Understanding PhV today – a training course for those working on drug safety monitoring in the EU, USA and Japan
This course aims to provide basic training for those concerned with pharmacovigilance. New entrants as well as experienced operators in drug safety monitoring will benefit from the mixture of scientific knowledge and practical guidance. The course will cover regulatory requirements and obligations and will include practical workshop sessions.
Key topics to be addressed at this pharmacovigilance conference
This course aims to provide basic training for those concerned with pharmacovigilance. New entrants as well as experienced operators in drug safety monitoring will benefit from the mixture of scientific knowledge and practical guidance. In addition, detailed information will be provided on regulatory developments in pharmacovigilance in Europe, the USA, and Japan.
This three-day introductory course is aimed at personnel in research and development departments, adverse reaction monitoring units, regulatory affairs and registration departments; pharmaceutical physicians and drug safety officers. It will also be of direct benefit to all those who are involved and interested in the daily practice of pharmacovigilance.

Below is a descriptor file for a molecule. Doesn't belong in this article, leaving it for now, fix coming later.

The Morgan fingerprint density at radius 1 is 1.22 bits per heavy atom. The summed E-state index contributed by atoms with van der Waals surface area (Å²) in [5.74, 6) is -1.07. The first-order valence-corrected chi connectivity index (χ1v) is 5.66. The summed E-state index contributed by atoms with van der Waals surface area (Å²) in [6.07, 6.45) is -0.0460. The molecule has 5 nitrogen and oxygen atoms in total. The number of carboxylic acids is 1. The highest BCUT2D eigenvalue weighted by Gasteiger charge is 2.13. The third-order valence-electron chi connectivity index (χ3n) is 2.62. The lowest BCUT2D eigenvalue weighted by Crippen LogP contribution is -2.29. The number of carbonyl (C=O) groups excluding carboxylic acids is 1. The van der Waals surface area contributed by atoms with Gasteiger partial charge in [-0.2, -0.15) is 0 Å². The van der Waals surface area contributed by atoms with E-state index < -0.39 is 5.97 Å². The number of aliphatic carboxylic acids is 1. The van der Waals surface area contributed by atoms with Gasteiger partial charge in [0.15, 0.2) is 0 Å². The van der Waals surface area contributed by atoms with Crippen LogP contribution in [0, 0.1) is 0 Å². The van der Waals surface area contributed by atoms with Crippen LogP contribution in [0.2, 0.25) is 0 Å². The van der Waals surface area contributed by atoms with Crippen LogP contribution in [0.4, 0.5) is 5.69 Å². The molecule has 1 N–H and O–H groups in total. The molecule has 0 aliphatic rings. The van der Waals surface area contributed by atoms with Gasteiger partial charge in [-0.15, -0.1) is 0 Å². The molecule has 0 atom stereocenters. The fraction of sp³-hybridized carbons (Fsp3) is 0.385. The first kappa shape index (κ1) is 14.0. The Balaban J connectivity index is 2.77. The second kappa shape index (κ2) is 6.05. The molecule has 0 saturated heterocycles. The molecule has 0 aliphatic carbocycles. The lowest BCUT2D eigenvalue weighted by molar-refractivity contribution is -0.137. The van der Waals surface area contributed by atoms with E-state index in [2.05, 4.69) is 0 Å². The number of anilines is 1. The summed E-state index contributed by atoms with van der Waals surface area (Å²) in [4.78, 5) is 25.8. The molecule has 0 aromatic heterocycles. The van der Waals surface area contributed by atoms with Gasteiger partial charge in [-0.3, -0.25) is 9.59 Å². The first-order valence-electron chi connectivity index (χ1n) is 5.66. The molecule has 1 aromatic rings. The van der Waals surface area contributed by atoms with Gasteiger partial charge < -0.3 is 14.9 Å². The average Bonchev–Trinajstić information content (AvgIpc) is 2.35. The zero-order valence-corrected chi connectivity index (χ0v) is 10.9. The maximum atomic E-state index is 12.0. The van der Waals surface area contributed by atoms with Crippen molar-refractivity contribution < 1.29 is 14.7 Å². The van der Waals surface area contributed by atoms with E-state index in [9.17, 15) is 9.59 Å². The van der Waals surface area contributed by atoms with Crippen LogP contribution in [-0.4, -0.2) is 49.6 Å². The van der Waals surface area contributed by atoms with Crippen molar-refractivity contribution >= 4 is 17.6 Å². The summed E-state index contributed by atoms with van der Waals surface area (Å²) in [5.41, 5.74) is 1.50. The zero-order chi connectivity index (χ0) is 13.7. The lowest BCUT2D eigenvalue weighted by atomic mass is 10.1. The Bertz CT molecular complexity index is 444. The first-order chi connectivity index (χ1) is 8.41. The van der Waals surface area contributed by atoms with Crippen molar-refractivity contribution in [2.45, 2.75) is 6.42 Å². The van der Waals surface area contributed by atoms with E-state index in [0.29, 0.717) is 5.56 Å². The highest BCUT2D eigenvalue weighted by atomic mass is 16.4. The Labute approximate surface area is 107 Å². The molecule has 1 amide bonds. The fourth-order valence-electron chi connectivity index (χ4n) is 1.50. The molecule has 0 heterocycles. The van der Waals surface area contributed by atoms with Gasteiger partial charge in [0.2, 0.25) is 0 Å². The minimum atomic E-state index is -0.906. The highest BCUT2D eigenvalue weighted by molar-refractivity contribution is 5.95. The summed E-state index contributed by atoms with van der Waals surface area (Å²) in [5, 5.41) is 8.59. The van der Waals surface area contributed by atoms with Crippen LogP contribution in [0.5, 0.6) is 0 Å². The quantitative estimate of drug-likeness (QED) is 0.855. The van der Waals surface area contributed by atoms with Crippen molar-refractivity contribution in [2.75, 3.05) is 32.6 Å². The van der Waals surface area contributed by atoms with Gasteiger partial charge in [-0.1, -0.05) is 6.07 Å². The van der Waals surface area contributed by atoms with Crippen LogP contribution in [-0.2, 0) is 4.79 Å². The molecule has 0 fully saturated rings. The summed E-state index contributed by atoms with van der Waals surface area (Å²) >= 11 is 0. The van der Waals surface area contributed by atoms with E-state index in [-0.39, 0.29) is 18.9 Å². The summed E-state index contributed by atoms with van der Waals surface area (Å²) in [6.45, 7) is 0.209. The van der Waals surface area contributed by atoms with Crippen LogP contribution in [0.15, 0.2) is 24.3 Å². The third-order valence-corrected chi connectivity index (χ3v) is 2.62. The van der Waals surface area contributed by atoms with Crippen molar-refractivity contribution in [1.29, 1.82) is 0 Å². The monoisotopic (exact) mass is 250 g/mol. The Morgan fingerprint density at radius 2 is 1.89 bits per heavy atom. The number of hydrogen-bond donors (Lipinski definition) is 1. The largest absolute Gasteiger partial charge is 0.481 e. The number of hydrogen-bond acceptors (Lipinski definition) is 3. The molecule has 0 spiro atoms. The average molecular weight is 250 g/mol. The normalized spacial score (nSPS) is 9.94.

09.00 Registration and coffee
09.30 Principles of Pharmacovigilance and Data Resources
Risk Management and Risk Minimisation: Basic Principles
Causality Assessment: Clinical Diagnosis of Adverse Events
The Current Regulatory Framework and its Global Impact
European Post-Marketing Pharmacovigilance Regulations
Overview of requirements which will include:
17.15 End of Day One and Drinks Reception
09.30 Pro-Active Pharmacovigilance Pre-and Post Marketing
Clinical: Trial ADR Reporting Requirements
Pharmacoepidemiology Studies – Basic Designs, Strenghts, Weaknesses and Examples
Where are We Now with PSURs (or PBRERs)
17.00 Close of day two
09.30 Drug Surveillance in Countries Outside Europe
Practicalities of Signal Detection
Examples of Pharmacoepidemiological Studies Used in Risk Management
Practicalities of Risk Management
A real world example of the development of a successful EU risk management plan
Practical Pharmacovigilance Workshop
As requested by previous participants in this course, this session will comprise a practical case study with valuable hands-on experience covering:
16.00 Close of day three
Carol Markwell (3-5 Dec 2018, 24-26 Jun 2019)
Carol Markwell is Principal Consultant at Director Drug Safety Solutions Ltd a consultancy providing assistance and Pharmacovigilance solutions to Pharmaceutical companies large and small across Europe: process review and optimisation; specification, implementation and validation of global safety databases; pharmacovigilance training, and interim management. She has worked in Pharmacovigilance since 1988, being one of the first to gain the Postgraduate Diploma in Pharmacovigilance from the University of Hertfordshire. In industry she managed a team responsible for international case management UK/ Eire submissions and the preparation of up to 25 PSURs annually.
John Parkinson (3-5 Dec 2018, 24-26 Jun 2019)